rick-warringtonRick Warrington is a U.S. Army veteran who has been participating in Project Healing Waters Fly Fishing since a PCS to Fort Belvoir in August of 2015. Rick has spent time in Southeast Asia, Asia, the Pacific, Central America, South America and Europe. Other than his Physical Therapy and Aquatic Therapy each week, he leaves the house to enjoy PHWFF with the Fort Belvoir & Quantico PHWFF Programs. Rick was always an active person having practiced and taught Kendo and Iaido (Japanese fencing and swordsmanship) for 35 years. As an avid outdoorsman, he enjoyed mountain and rock climber, along with sky and scuba diving. Now his mobility is at a minimum due to neurological and muscular problems. His specialist doctors were amazed with the improvement in his finger, hand and arm dexterity after only one year of fly tying, rod building and casting practice.

Rick is proudest of the fact that somehow he talked his Army nurse into a date. They are still married and his wife, Heidi, will retire from 35 years of Active Duty this May. Rick has four children with the two oldest sons now Army vets themselves. The youngest is getting his Experimental Physics PhD.  His daughter, a ceramic artist and teacher, married a Scout with the 101st Airborne that they lost to Iraq and PTSD (suicide). Rick hates the fact that an average of 22 vets commit suicide each day and wants everyone to try and help, knowing first-hand about the pain and damage it inflicts on a family.

Rick really believes in the therapeutic values of fly tying and fly fishing so much that he asks other patients to come every time he has his physical therapy at Belvoir Hospital. Rick tries to pass along all he has learned to the new participants. He wants to start a PHWFF Program in Waterloo, Iowa, where they will retire and he looks forward to teaching fly fishing to his granddaughter who lives there.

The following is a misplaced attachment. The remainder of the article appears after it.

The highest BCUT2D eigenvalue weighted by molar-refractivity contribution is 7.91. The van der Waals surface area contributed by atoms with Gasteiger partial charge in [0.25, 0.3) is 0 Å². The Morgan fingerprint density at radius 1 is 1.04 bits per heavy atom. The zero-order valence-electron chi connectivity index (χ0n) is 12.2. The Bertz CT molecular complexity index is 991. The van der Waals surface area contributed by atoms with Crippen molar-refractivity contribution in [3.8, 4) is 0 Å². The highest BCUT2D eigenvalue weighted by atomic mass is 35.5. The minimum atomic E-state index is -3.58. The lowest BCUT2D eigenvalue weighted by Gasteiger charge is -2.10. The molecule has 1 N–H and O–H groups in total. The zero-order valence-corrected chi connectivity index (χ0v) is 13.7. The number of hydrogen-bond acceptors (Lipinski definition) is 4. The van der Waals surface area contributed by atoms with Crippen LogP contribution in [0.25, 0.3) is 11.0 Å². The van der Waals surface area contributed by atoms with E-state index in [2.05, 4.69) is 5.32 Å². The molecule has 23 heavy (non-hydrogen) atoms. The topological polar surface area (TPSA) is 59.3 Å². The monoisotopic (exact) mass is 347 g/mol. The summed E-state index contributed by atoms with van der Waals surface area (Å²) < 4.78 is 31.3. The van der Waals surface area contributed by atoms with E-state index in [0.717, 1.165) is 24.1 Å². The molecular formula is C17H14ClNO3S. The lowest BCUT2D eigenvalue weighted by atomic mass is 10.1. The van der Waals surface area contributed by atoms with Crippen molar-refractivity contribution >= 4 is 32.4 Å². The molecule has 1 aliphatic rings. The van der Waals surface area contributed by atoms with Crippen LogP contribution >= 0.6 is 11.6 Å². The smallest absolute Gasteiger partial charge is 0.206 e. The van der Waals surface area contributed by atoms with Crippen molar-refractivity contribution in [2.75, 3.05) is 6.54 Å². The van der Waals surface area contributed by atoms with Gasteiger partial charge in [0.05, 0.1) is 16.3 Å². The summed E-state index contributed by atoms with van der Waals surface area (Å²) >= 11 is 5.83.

“The Fort Belvoir & Quantico Project Healing Waters Fly Fishing Programs are a fantastic group of people that welcomed me from day one. I cannot thank our Leads, Assistants, Guides, Teachers and Volunteers enough for what they have done for me and my family.”


Harold Harsh
harold-harshI joined the Marine Corps before I was out of high school and served for 8 years with tours of duty to Beirut and Grenada. What these men and women have given to our country goes beyond anything I could ever possibly give back to them. When Captain Ed asked me to help him help them, what else could I say but yes! I have the greatest respect for my fellow warriors and will do anything in my power to help them. Semper Fidelis, Harold Harsh, Spring Creek Outfitters. Harold guides many Maryland Rivers– one of his favorites is the North Branch of the Potomac.


Richard Farino
richard-farinoRichard is a New York City native of over 3 decades who moved to Washington DC to open a fly fishing shop. As an avid angler who spent time fishing and guiding the fresh and salt waters of the northeast and anywhere he could wet a fly, he met John Colburn, former VP and a founding member of Project Healing Waters and was inspired by John’s devotion to PHWFF.

Richard is the son of a purple heart recipient – a Vietnam war Navy veteran who served in the Patrol Boat River Division in the Mekong Delta.  He is the founder of District Angling, a fly fishing retail, guiding, and travel business in Arlington, VA.  He is proud to support PHWFF and looks forward to continuing to volunteer and give back to veterans

Ira Stouse
johngayIra Strouse has been involved with Project Healing Waters Fly Fishing since 2011 after returning from a yearlong tour in Afghanistan. He has endeavored to give back to the organization by assuming various volunteer leadership positions within the organization at both the local, regional, and national levels.  Fly fishing has become the cornerstone of Ira’s endeavors and he shares his enthusiasm for the sport freely.  His love of the sport is not only is shared with other veterans and soldiers but also with his family.  His wife Tissa, an active duty Army officer, also volunteers with Project Healing Waters and both sons are cutting their teeth in the sport.
William Heresniak